• include or arrange to include a vape advertisement in what is known as an 'information society service'. This broadly covers online services such as apps, search engines, social media platforms, content streaming services and online games. There is an exception for services exclusively for the trade
  • undertake product placement of vapes on television

[*There are exceptions that apply to trade publications and those publications not destined for the market in Great Britain (GB).]

The advertising of vapes and refill containers in on-demand programme services is prohibited.

Non-nicotine vapes and 0% nicotine e-liquids

The TRPR do not apply to non-nicotine vapes and 0% nicotine e-liquids. However, these products are regulated by the General Product Safety Regulations 2005 (GPSR).

These Regulations place a duty on producers (for example, manufacturers or those importing goods into GB) and distributors* (traders in the supply chain whose activities do not affect the safety of a product - for example, wholesalers and retailers) to supply non-nicotine vaping products that are safe for consumers when used in a normal or reasonably foreseeable way.

[*Similar to 'suppliers' as the TRPR defines them.]

See the 'General product safety: producers' and 'General product safety: distributors' guides for more information on these Regulations.

The following are all important factors when deciding whether a non-nicotine vaping product is safe:

  • the characteristics of the product (how it is made, packaging and any instructions for assembly)
  • the effect of the product on other products it is used with
  • its presentation (labelling, warnings and any instructions for use and disposal)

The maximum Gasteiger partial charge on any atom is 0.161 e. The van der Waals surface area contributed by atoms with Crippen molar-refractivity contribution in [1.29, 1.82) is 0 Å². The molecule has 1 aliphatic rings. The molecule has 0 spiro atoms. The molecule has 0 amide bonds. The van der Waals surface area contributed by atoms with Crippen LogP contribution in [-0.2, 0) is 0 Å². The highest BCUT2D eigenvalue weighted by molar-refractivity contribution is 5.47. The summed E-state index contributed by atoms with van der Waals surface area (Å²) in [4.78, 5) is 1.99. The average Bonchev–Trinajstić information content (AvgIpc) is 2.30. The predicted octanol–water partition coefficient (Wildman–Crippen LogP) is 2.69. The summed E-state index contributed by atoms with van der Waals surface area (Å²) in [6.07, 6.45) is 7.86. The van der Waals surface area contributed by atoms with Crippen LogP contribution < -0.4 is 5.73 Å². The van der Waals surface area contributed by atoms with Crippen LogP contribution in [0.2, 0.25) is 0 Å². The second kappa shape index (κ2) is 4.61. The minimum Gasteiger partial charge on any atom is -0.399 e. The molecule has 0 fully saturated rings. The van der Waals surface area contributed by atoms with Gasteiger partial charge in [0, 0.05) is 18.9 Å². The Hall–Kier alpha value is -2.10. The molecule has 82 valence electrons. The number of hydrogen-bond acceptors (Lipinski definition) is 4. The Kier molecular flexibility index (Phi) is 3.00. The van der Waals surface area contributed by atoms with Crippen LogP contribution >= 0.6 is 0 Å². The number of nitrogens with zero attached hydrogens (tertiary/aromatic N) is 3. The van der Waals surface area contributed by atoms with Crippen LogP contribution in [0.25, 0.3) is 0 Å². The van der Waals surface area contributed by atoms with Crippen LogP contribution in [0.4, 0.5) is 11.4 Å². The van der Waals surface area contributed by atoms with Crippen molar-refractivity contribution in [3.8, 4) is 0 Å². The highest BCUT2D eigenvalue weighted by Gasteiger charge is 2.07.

• the types of consumers using the product

There are a significant number of illegal vaping products that claim to be nicotine-free when, in fact, they contain nicotine, often at higher strengths and a greater capacity than what is legally allowed.

As these vaping products claim not to contain nicotine and do not require notification to the Medicines and Healthcare products Regulatory Agency (MHRA), they will not appear on the MHRA ECIG notified products list (see below for more information).

Distributors and 'due care'

Distributors have a specific obligation to act with 'due care' under the GPSR to help ensure that safety requirements are complied with, and it is an offence under the Regulations if they fail to do so. This means that distributors:

  • must not expose or possess for supply, or offer or agree to supply, or supply a vaping product to anyone if they know, or ought to know, that it is a dangerous product
  • must, within the limitations of their business, play a part in monitoring the safety of vaping products placed on the market. This is done by keeping and producing documentation that will help to trace the origins of the product and by passing on information about any risks the product poses to the producer (generally the manufacturer or importer) or to Trading Standards for further investigation